We define ourselves and the world by means of light, darkness and colors.
For generations, we have developed a heritage that tells us that the light and the colors are something objective – something that is separate from ourselves and therefore usually not very relevant to our experience of ourselves as people. Science describes it along with other distant subjects that have no meaning for the close everyday life.
Darkness is viewed as the absence of light. The darkness will be seen as a kind of nothing. Some of us experience the darkness as hazardous. Evil.
Both in tantra and yoga describes man as a Rainbow Bridge between the bright soil (illuminated by the sun) and the dark skies.
Earth -generating light energy expresses itself in the ascending red, orange and yellow hues. Celestial dark energy meets us as blue and violet colors. Where they meet in the heart arises the experience of shades of green.
Nature’s predominant color is green. In ancient times the Indus Valley, life on earth, the life of which we are a part, was described as the result of the love affair between Mother Earth and Father Sky. Shakti and Shiva. Light and darkness meet and start creative processes. As people we navigate in these scenarios by means of light, darkness and colors.
My own experience of the phenomenon of colors has been influenced by Goethe’s Theory of Colours.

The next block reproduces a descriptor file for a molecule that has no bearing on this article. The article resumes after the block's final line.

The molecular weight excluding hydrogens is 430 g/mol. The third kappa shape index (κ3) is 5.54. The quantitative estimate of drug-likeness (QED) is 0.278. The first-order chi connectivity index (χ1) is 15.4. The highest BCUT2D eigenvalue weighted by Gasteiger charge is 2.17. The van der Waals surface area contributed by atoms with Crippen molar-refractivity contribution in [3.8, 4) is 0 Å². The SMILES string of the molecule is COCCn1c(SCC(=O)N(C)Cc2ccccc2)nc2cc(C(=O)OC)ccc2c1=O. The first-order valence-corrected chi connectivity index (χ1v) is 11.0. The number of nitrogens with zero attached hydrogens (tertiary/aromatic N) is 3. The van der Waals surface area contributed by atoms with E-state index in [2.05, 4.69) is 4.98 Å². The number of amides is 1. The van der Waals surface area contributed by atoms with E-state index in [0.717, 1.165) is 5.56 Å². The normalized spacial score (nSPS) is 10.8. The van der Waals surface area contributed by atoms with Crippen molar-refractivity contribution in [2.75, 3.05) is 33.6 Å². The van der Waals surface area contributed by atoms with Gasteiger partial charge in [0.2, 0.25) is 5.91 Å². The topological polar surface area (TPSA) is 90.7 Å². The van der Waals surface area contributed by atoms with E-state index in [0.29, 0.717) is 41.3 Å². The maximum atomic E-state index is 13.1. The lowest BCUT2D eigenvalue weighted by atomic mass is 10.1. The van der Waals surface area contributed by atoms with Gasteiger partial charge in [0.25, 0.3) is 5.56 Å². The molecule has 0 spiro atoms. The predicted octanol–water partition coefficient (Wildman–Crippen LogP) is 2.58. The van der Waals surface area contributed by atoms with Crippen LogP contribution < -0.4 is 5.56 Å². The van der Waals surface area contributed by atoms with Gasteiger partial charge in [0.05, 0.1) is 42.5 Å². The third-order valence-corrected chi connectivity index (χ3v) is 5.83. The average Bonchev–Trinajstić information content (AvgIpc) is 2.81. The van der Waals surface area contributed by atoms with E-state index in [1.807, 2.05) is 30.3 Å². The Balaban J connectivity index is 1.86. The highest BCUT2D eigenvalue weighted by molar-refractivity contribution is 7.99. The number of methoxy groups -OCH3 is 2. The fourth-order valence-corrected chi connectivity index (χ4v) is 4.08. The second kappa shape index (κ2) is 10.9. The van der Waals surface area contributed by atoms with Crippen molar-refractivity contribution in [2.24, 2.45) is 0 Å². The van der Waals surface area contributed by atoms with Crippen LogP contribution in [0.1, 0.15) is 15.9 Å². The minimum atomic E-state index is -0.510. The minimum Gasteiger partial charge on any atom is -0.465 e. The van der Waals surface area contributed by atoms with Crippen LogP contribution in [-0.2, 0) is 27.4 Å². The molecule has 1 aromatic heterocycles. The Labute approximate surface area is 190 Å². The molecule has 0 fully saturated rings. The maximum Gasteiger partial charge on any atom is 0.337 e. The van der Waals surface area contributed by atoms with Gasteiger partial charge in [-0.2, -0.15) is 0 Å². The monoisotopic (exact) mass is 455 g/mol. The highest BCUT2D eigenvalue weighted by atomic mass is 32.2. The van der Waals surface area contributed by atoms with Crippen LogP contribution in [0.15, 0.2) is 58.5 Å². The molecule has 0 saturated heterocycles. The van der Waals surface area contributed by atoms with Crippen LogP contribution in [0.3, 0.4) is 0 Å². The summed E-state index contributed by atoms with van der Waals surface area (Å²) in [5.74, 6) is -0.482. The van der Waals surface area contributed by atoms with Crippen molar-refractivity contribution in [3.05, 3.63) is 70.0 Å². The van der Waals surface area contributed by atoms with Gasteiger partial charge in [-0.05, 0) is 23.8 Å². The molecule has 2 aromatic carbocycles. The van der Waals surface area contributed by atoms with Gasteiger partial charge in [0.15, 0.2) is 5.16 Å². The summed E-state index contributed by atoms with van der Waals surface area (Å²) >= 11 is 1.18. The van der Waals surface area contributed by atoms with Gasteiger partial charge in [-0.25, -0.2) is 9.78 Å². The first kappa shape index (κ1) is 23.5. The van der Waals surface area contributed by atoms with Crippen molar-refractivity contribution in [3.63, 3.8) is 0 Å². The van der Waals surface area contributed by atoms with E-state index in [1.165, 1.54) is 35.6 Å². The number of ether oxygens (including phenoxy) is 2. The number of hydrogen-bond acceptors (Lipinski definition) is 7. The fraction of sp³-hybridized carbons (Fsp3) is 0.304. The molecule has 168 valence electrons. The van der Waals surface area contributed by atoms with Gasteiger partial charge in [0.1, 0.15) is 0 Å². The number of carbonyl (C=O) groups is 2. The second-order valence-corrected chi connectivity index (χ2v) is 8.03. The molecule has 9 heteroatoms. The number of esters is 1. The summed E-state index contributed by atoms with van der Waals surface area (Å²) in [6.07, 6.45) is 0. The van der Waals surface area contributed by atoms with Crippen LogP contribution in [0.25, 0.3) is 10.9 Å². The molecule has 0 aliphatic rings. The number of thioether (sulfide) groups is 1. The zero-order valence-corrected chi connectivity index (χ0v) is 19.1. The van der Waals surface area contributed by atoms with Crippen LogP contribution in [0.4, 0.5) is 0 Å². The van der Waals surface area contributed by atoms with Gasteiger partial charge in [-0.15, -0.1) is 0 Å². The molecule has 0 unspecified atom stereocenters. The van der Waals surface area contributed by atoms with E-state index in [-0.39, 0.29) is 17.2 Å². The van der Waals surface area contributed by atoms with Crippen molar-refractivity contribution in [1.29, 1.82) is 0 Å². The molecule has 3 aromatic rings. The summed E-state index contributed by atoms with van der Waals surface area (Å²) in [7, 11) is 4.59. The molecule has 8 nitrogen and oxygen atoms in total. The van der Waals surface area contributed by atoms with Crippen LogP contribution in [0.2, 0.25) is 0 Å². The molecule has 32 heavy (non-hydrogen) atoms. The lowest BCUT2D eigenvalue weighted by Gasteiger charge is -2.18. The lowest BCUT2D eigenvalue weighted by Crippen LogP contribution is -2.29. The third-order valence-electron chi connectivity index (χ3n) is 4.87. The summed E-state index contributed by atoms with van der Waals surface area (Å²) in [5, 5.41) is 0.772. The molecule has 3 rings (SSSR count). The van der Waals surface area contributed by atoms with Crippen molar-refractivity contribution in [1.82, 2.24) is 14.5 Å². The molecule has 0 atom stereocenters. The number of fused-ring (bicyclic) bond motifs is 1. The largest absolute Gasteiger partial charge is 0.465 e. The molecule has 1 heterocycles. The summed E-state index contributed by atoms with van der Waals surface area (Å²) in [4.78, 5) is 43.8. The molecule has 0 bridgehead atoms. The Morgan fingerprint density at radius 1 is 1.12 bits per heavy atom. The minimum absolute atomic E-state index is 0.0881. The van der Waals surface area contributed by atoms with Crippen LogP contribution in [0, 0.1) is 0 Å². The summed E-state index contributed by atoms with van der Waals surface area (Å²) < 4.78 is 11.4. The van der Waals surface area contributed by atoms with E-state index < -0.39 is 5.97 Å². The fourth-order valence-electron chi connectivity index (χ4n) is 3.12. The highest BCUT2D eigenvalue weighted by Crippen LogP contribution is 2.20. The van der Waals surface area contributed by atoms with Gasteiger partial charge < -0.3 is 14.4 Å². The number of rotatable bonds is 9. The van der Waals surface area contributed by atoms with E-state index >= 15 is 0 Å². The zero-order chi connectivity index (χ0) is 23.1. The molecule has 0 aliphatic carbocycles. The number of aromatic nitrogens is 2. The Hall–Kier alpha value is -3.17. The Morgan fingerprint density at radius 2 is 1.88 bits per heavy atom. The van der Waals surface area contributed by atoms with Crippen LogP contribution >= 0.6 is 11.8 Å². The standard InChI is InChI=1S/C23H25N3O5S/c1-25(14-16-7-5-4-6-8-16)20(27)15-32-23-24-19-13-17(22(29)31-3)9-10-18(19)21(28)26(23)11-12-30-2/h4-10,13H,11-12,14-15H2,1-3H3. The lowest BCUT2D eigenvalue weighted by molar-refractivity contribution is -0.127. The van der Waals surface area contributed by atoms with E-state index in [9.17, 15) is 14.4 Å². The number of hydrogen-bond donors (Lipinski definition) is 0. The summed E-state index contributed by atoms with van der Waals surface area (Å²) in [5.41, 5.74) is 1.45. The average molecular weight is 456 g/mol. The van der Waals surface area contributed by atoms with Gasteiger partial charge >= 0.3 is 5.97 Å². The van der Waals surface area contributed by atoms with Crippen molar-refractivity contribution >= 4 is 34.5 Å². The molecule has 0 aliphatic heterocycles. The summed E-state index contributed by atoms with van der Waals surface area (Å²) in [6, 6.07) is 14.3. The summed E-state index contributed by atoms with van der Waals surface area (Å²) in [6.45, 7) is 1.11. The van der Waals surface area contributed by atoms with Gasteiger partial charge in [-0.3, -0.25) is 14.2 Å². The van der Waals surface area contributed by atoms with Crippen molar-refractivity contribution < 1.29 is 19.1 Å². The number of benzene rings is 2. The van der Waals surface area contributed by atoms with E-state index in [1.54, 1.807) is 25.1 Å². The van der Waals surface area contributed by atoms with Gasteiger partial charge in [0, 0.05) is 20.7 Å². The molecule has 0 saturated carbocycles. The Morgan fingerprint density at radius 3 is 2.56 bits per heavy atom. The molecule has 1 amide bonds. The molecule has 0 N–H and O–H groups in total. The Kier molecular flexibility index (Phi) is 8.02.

Goethe was born in Frankfurt in 1749. Although he lived about 1800 years (died 1829), he was in many ways a Renaissance man. He was an artist, scientist and philosopher.
One of his areas of interest were the colors in us and about us. Unlike Sir Isaac Newton, who lived at the same time, Goethe considered it impossible to separate the observer from the observed.
Newton developed a theory of color and light which was faithful to the scientific dogma that says that man and his senses should be kept out of the recital when developing knowledge of the world.
The interresting thing about Goethe was and still is to this day that he considered the observing human being as an inseparable part of the observed.
He described the whole process of experience colors as the sentient, feeling and thinking man’s dialogue with nature and the universe.
It is the view, thst makes Goethe so interesting for people who want to develop a deeper knowledge of themselves and their role in the world through meditation.
Something that we do not quite know what is, called consciousness, experiences the world within and without. We find our ways in the world and in our inner life by using colors.
Goethe describes the colors as phenomena that occur in the encounter between light and darkness.
Artist Henrik Boëtius and the two filmmakers Marie Louise Lauridsen and Marie Louise Lefevre made a 1998 delectable and meditative film about the Theory of Colours.
The film is available unfortunately only as VHS, but I have found a version of it on YouTube.
… And when all is said – in fact, no one really understand or are able to explain light, darkness and colors.
But we can experience it and get a lot of pleasure by paying heed to these strange phenomena. Both artistic and meditative as self-healing tools.